We met the owners and
their parents, from whom they bought the operation some years ago.
Together they have been at it for some time. We enjoyed a nice
visit and also observed them going about their business of getting a
group ready to go out. The operation looked well-run and
I broke off and went
inside the store to have a look around. There seems to be a good
assortment of stuff available, again to meet the needs of the campers
and hunters in the area.
We got a few flyers, prices and schedules,
said our "Good-Bye's" and hit the road again to check out the put-in
spots upstream of The Trough.
I had this crazy idea we could reach
Slopping at the Trough
cache by land. When it appeared on the map, I started watching for
roads off to the right (we were driving south) and soon I found one.
It went up into the woods so I dropped the Jeep into 4-LO and off we went.
Pretty soon (too soon) we encountered some tree fall. There were
ways to get around it, but thinking about it a little more, and looking
at the map, the top of the ridge and the river level were a great
distance apart so any road that went down the other side (if there is
one) is probably a couple miles long. We still had a few errands
to make. So I turned the Jeep around
and backtracked to the road.
We soon came to McNeill's Public Landing.
To get there, we drove
through a field complete with a very territorial bull. I was
waiting for him to mistake the Jeep for the new bull in town but
fortunately he just strutted around making sure we knew who was boss and
we took our time getting past him and his harem.
In the distance we could see The Trough.
The river at McNeill's landing is nice.
The banks on the western side of the river are steep and high.
"Sheer cliff" pretty much comes to mind...
It's a little bit tough footing but the
adults will have little trouble and can help the kids.
We won't really need the parking for the
group using the shuttle service but for those with their own canoes, the
parking is plentiful.
Time for some fuel. The Super Siphon
comes in real handy!
The Trough General Store shuttle vans with
canoes came to launch two groups while we were checking out the area.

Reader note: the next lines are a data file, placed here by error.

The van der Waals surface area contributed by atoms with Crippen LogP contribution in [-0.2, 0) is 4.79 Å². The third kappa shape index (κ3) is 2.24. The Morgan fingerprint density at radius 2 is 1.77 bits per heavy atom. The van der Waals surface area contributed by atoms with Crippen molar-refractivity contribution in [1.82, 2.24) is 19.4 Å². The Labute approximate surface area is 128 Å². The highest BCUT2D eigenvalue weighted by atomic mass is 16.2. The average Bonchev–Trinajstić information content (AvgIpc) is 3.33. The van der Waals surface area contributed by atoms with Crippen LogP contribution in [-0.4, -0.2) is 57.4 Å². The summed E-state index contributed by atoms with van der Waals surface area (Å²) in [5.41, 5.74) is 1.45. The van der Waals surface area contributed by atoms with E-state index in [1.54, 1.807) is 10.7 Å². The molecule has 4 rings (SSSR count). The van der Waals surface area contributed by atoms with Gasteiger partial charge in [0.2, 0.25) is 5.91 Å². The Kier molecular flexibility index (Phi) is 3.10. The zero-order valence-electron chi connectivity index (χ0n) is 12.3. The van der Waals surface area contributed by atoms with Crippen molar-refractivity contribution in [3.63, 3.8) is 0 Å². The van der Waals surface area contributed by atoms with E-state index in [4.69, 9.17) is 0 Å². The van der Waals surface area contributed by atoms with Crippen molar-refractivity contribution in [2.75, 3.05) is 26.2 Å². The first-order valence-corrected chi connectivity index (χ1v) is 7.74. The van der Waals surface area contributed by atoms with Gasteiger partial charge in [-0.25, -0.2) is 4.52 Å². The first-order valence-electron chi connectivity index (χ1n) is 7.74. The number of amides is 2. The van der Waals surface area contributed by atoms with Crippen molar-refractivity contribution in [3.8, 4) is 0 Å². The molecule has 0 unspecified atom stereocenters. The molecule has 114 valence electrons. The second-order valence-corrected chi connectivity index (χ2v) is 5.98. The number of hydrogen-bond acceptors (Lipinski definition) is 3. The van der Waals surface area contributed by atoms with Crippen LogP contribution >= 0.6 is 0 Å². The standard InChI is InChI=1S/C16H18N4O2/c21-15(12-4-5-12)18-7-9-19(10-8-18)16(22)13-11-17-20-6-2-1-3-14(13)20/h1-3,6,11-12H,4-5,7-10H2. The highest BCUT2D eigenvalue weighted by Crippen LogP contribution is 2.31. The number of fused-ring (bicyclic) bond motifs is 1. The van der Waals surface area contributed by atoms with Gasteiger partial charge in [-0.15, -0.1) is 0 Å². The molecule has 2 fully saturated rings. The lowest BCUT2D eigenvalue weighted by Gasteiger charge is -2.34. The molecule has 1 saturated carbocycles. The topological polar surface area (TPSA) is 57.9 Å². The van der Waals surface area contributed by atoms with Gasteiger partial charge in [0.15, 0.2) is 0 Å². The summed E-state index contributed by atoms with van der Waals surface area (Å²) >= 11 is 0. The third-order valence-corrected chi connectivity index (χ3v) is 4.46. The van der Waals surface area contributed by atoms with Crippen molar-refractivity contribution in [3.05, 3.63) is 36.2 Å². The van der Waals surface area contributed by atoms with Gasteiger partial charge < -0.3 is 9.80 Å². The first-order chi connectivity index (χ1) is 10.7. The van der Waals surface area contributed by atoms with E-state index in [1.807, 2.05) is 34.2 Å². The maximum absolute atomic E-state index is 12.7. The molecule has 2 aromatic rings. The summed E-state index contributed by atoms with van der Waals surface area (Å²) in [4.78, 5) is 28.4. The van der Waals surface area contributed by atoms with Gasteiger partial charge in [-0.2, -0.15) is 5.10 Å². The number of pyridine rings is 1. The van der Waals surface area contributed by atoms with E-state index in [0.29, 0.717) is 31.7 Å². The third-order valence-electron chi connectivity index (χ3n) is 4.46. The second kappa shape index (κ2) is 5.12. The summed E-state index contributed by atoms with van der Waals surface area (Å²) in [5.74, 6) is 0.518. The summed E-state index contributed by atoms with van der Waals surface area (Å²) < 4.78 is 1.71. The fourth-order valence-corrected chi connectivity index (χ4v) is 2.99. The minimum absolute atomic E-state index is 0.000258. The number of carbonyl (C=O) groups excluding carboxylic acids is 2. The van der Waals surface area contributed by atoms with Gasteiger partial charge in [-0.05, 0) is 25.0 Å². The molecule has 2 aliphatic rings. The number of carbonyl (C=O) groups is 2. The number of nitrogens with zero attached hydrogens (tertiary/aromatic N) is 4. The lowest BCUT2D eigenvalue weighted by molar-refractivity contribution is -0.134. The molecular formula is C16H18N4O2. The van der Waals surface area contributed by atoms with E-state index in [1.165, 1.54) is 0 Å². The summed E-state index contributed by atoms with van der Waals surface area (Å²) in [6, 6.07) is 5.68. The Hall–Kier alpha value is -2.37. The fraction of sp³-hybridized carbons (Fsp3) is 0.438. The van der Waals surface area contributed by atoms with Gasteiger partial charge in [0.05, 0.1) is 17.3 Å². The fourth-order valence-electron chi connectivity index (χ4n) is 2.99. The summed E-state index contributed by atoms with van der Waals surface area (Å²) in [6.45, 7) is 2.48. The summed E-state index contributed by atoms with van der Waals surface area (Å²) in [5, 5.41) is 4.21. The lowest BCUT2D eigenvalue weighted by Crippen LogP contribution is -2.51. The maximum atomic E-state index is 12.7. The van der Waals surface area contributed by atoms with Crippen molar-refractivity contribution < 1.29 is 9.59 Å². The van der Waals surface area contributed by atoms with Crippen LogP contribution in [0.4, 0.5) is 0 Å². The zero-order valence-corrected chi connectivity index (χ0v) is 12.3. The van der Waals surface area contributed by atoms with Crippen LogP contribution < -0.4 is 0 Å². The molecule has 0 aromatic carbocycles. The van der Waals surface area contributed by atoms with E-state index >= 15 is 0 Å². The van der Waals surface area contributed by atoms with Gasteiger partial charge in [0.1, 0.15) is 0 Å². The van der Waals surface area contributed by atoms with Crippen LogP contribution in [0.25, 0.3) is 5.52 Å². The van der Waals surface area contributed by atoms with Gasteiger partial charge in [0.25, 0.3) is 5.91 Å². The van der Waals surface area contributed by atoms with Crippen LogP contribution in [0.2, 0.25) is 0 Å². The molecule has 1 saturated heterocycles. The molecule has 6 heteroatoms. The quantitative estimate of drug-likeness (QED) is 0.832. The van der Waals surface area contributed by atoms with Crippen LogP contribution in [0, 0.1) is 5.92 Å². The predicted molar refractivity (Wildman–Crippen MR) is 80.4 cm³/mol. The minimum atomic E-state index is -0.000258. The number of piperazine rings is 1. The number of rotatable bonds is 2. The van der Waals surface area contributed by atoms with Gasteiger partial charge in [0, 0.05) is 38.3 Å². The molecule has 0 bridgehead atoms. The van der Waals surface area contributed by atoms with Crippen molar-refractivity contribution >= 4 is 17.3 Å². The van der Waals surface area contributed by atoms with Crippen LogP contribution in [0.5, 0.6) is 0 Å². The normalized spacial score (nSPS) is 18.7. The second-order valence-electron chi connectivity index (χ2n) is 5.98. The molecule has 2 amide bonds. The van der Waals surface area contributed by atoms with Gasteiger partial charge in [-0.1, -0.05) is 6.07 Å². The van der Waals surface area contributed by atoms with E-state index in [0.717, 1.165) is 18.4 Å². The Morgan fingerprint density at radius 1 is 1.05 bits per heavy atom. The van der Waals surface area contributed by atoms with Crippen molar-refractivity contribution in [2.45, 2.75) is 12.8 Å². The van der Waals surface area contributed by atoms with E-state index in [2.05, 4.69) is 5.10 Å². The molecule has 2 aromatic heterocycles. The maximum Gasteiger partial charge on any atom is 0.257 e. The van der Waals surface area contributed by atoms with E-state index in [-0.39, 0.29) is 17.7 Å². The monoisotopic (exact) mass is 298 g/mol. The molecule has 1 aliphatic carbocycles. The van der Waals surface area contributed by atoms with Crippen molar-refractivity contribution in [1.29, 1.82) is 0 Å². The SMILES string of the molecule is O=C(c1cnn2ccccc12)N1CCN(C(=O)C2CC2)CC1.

They went by and down the road a little ways where they put in.
I drained the spare gas cans into my tank and we
talked for a few minutes. Then we buttoned everything up and got
back on the road. We drove to the put-in location near the bridge
on the way to Eagles Nest Outfitters. We wanted to check out one
more set of options to make sure we understood the choices available to
The put-in spot at the bridge by
Cunningham Lane was nice, though quite distant from our objectives.
We continued to Eagle's Nest Outfitters
We inquired about the canoes, shuttle
service and terms, got prices, brochures and thanked them for their
time. They also have a nice operation. For our group there
seemed to be some disadvantages if we were to use Eagle's Nest.
They are farther away, would put us in farther away from our objective,
and they were a little more expensive. They also would charge more to put
us in closer to our endpoint. We thanked them
and headed into Petersburg for some late lunch. The Hermitage was
closed (Sam S. recommended it to us) so we went to another small place
and had steak and cheese sandwiches. Good stuff! On the way
out of the area I refilled all the tanks with gas.
After lunch, we got back on the road
headed in the general direction of home. I saw a sign for Dolly
Sods and asked Mike if he wanted to make a detour? He was in, so
we shot off and soon reached the summit at Bear Rocks. As always,
the natural splendor was in full bloom. The plants were flowering,
the air was clear and crisp, and the sky was almost too blue to believe.
We took the opportunity to head over to
the site of another Geocache -
Dolly Sods. This one was to elude us. The location is
described as "8 feet below the edge". We got over the edge and
close to the precipice but could not put our hands on it. While
frustrated that we could not find it, we still enjoyed the location.
Mike and I both spent some time making photographs and just taking in
Refreshed from our visit to Dolly Sods, we
backtracked down and hit the road for home. Along the way we
visited one more cache,
We really had to push through some ground
obstacles to reach the cache but once there found it quickly and took
care of business.
visiting the cache, we stuck to the road and soon reached home.
Mike shifted his gear to his truck and we parted company. It was a
very full day. We found a few caches, identified our
outfitter, campground, and laid out the basics of our planned trip for
August. It was a day well spent. We had some ups and downs
(see the chart below) - it was all good!